Ruth Davidson MSP delivered a speech, hosted by the Adam Smith Institute, about the lesson from Adam Smith and the need for a Scottish alternative in politics. The speech was covered by the BBC:
In a speech at the Adam Smith Institute at Westminster, the MSP said Scottish Labour leader Kezia Dugdale's plan to levy a 50p top rate of tax on people with salaries of more than £150,000 is "utterly naive and self-defeating".
Scotland has about 14,000 top-rate taxpayers, roughly 5% of the UK total and below its population share.
Ms Davidson wants to attract another 10,000 high earners to live in Scotland.
Scotland should vow to keep tax rates as low as the rest of the UK to keep more high earners in the country, Scottish Conservative leader Ruth Davidson said last night.
“This sends out the right message to everyone from across the UK that Scotland is not about punishing earned wealth,” she said, in a speech to the Adam Smith Institute last night.
Your columnist saw the Glasgow MSP address a meeting organised by the libertarian think tank the Adam Smith Institute, in which she set out the case for “a Scottish alternative” to the statist consensus that dominates Scotland under Labour and the SNP.
She was particularly keen to stress that, despite a slick PR operation, the Nationalists should not be viewed as an effective party in government: on key indicators such as education Scotland has slipped back both in terms of outcomes and equality of access, despite much-vaunted shibboleths like free tuition.
In a keynote speech to the Adam Smith Institute at Westminster, Ms Davidson said: “We do that first by guaranteeing that tax rates in Scotland will be no higher than the rest of the UK, something I urge the Scottish Government to do immediately.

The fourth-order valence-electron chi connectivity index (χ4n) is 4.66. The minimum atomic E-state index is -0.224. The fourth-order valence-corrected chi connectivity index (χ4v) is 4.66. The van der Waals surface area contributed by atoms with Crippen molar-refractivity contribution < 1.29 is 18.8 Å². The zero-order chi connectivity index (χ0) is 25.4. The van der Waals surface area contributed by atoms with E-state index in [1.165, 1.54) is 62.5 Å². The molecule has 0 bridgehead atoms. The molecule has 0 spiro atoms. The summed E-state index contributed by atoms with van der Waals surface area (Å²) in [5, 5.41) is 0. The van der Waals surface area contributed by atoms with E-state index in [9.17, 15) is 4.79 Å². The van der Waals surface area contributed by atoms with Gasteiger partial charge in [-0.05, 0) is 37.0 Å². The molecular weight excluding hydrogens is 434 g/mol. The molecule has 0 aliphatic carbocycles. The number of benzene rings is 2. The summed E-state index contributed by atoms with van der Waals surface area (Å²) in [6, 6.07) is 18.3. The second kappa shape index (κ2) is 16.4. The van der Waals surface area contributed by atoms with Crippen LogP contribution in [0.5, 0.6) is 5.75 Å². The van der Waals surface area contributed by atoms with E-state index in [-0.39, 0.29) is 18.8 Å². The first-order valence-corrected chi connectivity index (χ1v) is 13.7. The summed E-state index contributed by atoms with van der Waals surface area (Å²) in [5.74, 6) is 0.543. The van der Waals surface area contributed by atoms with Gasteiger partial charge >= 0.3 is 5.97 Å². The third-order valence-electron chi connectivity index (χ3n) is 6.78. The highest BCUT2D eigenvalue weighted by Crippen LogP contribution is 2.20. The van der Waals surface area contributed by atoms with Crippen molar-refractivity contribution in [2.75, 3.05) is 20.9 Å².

Scotland must use its new financial powers to “roll out the red carpet” to wealthy English taxpayers and encourage 10,000 more of them to move north of the Border, Ruth Davidson has said.
The Scottish Tory leader urged SNP ministers to set a target to hugely increase the number of additional rate taxpayers who live in Scotland in order to increase revenues from income tax, which is being devolved to Holyrood.
In a speech to the Adam Smith Institute at Westminster, she claimed a “great British revival” was under way and Scotland had to adopt an attractive tax and business regime in order to reap the benefits.
Ms Davidson said her clear sense from conflicting messages from the SNP over the timing of another referendum was that it was "swithering over this themselves because they know they can't afford to fail; the next time they have to win it or they are bust".
She also, in her speech to the Adam Smith Institute in London, said she wanted to attract another 10,000 high earners to Scotland. At present there are just 14,000 Scots who pay the higher rate of tax, representing just 5.1 per cent - well below Scotland's 9 per cent share of the UK population.
Scotland should become such a low-tax, business-friendly society that entrepreneurs and the wealthy are enticed north of the border from England, Ruth Davidson said last night.
The Scottish Conservative leader berated the SNP and Labour for curbing investment, discouraging enterprise and chasing the rich out of Scotland.
Giving a speech to the Adam Smith Institute in London, Ms Davidson championed a policy platform that, she claimed, would allow Scotland to thrive. It would involve keeping taxes as low as — or preferably lower — than the rest of the UK, encouraging scientific developments such as GM crops and leading a fracking revolution. This summer the Scottish government announced a controversial ban on growing GM crops. It previously imposed a moratorium on fracking.
To access a full copy of Davidson's speech, click here.